I can see it both ways. Clearly when the ABB did a cover back in the day, they put their stamp on it with the arrangement but no way could they had any band member's name to the credit. They would have been sued. Trouble No More on Eat a Peach is not close to the way Muddy wrote it but it only has his name on the album.

On the other hand, they somehow, managed to share writing credit on Mountain Jam with Donovan without being sued. All six of the original members get a credit with Donovan.

On Hot 'Lanta Gregg came up with this cool riff on the organ, Dickey thought of a melody and ran into the room and hummed it in Gregg's ear and he added it to what he was playing. The rest of the band worked out an arrangement of those ideas and EVERYBODY got a credit on the Fillmore album. But if Dickey or Gregg walked in with a song and the band agreed to do it, they would had their ideas to it but it was ONLY Gregg's song or Dickey's song.

Gregg did agree to give Kim Payne a 5% cut of Midnight Rider for his contribution to the lyrics. When the checks come out on that one, Gregg gets 95% and Kim Payne gets 5%.

On "Standband" Berry came up with the bass line and the basic cords and when Gregg heard it, it took the song and finished it and they share that one.

Dickey has shared writing credit with others including several with Warren Haynes so it's confusing how they do that. On "Nobody Knows" Warren Haynes said he wrote the changes for that song but when they put it on the record, Dickey said that one is all mine what you did was part of the arrangement and that is how it came out. Dickey's writing credit ONLY.

Here is the famous "Blue Moon" by Jo Stafford. https://www.youtube.com/watch?v=pz_x-Yu15Bw

Here is the famous song "Blue Moon" by Frank Sinatra. https://www.youtube.com/watch?v=Jgi1txjrKZk

Here is "Blue Moon" by the Marcels. https://www.youtube.com/watch?v=v0fy1HeJv80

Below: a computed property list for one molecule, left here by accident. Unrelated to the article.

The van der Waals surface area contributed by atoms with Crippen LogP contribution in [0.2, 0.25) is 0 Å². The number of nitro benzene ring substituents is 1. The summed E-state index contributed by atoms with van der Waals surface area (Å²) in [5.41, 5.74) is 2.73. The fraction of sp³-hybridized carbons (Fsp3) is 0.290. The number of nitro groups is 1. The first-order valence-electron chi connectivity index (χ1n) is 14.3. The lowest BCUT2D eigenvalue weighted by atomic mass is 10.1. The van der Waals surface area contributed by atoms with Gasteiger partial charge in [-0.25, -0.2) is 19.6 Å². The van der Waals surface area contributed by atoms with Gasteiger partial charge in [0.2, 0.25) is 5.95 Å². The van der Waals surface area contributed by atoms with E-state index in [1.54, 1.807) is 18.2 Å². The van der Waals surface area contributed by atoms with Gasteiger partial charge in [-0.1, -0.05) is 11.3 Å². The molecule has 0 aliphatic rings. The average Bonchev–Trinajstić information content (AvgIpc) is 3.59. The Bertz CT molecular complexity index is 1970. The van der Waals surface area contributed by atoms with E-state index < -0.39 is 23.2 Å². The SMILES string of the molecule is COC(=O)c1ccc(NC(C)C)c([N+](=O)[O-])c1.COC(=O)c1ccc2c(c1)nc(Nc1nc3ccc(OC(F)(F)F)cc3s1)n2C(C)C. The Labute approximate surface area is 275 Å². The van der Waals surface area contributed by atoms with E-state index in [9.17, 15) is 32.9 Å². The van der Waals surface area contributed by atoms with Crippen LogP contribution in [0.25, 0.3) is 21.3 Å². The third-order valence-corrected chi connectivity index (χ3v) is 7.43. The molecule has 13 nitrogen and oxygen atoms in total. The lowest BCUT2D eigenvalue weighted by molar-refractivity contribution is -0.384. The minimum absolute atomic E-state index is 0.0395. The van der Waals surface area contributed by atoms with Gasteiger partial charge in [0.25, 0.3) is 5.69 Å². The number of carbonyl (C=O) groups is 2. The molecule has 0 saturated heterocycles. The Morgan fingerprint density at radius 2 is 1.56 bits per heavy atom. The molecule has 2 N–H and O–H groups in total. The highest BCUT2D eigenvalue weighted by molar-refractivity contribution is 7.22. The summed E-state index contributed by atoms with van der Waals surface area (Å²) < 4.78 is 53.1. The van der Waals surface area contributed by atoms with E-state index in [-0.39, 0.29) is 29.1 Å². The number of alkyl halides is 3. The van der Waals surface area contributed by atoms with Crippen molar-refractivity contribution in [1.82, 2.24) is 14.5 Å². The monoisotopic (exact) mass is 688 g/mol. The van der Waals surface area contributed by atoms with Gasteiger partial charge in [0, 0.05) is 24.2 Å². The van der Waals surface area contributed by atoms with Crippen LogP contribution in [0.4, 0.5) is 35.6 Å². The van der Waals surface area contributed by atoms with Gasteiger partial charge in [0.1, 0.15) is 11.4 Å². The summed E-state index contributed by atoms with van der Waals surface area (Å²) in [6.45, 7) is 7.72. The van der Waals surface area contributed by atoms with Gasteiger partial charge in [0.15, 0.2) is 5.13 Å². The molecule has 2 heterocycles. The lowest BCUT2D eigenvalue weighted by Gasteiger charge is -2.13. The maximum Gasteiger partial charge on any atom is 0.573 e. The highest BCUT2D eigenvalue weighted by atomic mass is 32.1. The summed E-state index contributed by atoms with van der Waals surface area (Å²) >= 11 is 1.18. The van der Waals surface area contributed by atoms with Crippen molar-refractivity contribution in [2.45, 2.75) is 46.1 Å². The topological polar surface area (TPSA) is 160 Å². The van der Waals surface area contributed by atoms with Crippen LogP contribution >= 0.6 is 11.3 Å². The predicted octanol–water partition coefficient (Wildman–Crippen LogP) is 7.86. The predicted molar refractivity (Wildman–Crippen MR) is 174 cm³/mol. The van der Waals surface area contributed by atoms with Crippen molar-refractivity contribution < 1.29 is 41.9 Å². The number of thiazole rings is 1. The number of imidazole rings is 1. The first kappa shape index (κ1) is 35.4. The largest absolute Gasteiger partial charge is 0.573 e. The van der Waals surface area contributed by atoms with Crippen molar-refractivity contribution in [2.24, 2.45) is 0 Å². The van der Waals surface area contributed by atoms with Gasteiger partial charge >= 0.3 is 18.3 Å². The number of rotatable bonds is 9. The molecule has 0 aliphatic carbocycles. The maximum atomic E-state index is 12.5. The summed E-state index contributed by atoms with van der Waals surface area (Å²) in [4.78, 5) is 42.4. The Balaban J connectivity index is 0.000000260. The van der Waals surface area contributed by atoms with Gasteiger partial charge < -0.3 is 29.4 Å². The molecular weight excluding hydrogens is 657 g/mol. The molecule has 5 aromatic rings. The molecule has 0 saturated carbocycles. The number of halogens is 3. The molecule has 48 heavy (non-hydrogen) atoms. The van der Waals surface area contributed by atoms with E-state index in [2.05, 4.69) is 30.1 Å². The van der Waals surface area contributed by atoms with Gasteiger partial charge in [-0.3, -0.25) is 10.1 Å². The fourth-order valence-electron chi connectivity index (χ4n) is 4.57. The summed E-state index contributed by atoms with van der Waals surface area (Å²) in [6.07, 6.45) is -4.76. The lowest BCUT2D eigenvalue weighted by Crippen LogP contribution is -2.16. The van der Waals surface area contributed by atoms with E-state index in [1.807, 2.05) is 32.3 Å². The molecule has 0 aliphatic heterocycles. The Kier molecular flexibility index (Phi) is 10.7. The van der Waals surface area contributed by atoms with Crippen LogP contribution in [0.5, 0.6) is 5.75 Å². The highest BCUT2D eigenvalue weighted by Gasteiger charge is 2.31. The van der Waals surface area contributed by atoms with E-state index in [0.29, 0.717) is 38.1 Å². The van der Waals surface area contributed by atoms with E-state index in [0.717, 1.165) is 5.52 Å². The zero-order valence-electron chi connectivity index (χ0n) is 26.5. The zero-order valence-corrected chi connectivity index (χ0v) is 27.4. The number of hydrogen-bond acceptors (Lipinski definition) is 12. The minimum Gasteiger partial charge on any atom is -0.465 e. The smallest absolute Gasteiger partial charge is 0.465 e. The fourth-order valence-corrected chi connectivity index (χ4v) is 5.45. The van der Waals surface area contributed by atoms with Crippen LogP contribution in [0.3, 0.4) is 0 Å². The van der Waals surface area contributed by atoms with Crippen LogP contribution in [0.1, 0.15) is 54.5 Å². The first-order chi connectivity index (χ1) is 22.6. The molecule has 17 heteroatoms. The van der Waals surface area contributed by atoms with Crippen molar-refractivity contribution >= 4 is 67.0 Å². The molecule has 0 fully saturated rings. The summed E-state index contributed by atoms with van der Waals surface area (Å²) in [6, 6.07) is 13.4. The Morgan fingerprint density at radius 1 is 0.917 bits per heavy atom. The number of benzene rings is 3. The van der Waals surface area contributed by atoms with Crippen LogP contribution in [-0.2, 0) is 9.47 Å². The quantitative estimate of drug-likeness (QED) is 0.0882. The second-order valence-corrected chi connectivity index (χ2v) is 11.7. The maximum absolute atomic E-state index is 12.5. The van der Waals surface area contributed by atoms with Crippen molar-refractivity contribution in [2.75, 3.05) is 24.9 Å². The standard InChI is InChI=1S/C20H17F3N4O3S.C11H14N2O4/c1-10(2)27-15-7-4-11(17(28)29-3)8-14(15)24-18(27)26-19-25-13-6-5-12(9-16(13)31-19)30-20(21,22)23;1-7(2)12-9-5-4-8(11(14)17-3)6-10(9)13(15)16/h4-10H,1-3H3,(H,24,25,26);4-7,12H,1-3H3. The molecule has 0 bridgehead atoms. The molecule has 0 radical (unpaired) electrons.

But the writing credit is Rogers and Hart on all three. But the arrangements are completely different on all three. So the musical ideas for the arrangement got no writing credit.

Now what if the Rogers and Hart were members of the Marcels and those arranging ideas were developed with Rogers and Hart there? In Susan and Derek's band others would get a writing credit too. In the ABB...probably not.






What sort of creative differences did the band argue about post-Dickey? Besides not producing or putting out a new album after 2003's hittin the note?

 

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  posted on 5/13/2016 at 07:10 PM
Copyright for a musical composition is the melody line and the lyrics sung over that melody line, if any.

Chords, arrangements, titles, and drum parts are simply not part of the formula.


 

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  posted on 5/13/2016 at 07:40 PM
quote:
Copyright for a musical composition is the melody line and the lyrics sung over that melody line, if any.

Chords, arrangements, titles, and drum parts are simply not part of the formula.




Lots of lawsuits and musicians that disagree with that statement.

 

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  posted on 5/14/2016 at 10:38 AM